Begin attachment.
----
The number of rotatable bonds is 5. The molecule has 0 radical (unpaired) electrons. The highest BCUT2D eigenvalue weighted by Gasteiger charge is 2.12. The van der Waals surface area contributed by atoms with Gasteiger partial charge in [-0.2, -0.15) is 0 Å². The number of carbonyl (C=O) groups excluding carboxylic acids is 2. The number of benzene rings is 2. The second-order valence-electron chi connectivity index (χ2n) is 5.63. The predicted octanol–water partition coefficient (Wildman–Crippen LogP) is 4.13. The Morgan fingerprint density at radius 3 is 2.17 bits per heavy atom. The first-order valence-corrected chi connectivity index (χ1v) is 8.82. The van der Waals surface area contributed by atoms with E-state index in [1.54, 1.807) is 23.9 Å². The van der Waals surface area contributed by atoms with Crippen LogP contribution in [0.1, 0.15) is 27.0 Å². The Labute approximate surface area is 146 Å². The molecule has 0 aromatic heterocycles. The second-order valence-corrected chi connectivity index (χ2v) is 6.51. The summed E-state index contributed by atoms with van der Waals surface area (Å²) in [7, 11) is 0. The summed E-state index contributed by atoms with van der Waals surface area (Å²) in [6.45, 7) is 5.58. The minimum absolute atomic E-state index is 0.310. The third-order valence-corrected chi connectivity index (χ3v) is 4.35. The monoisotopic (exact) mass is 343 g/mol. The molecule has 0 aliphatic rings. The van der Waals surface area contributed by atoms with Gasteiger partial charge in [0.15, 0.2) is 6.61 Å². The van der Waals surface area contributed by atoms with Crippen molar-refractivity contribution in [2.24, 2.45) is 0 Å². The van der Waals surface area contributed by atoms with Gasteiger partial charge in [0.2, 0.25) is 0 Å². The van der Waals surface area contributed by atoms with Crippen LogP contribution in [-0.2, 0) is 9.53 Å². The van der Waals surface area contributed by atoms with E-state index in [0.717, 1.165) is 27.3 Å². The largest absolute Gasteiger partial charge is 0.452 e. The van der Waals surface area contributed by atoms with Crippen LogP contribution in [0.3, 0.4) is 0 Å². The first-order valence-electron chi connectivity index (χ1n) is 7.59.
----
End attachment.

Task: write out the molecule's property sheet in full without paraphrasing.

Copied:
The number of rotatable bonds is 5. The molecule has 0 radical (unpaired) electrons. The highest BCUT2D eigenvalue weighted by Gasteiger charge is 2.12. The van der Waals surface area contributed by atoms with Gasteiger partial charge in [-0.2, -0.15) is 0 Å². The number of carbonyl (C=O) groups excluding carboxylic acids is 2. The number of benzene rings is 2. The second-order valence-electron chi connectivity index (χ2n) is 5.63. The predicted octanol–water partition coefficient (Wildman–Crippen LogP) is 4.13. The Morgan fingerprint density at radius 3 is 2.17 bits per heavy atom. The first-order valence-corrected chi connectivity index (χ1v) is 8.82. The van der Waals surface area contributed by atoms with E-state index in [1.54, 1.807) is 23.9 Å². The van der Waals surface area contributed by atoms with Crippen LogP contribution in [0.1, 0.15) is 27.0 Å². The Labute approximate surface area is 146 Å². The molecule has 0 aromatic heterocycles. The second-order valence-corrected chi connectivity index (χ2v) is 6.51. The summed E-state index contributed by atoms with van der Waals surface area (Å²) in [7, 11) is 0. The summed E-state index contributed by atoms with van der Waals surface area (Å²) in [6.45, 7) is 5.58. The minimum absolute atomic E-state index is 0.310. The third-order valence-corrected chi connectivity index (χ3v) is 4.35. The monoisotopic (exact) mass is 343 g/mol. The molecule has 0 aliphatic rings. The van der Waals surface area contributed by atoms with Gasteiger partial charge in [0.15, 0.2) is 6.61 Å². The van der Waals surface area contributed by atoms with Crippen molar-refractivity contribution in [2.24, 2.45) is 0 Å². The van der Waals surface area contributed by atoms with Gasteiger partial charge in [0.2, 0.25) is 0 Å². The van der Waals surface area contributed by atoms with Crippen LogP contribution in [-0.2, 0) is 9.53 Å². The van der Waals surface area contributed by atoms with E-state index in [0.717, 1.165) is 27.3 Å². The largest absolute Gasteiger partial charge is 0.452 e. The van der Waals surface area contributed by atoms with Crippen LogP contribution in [0.3, 0.4) is 0 Å². The first-order valence-electron chi connectivity index (χ1n) is 7.59.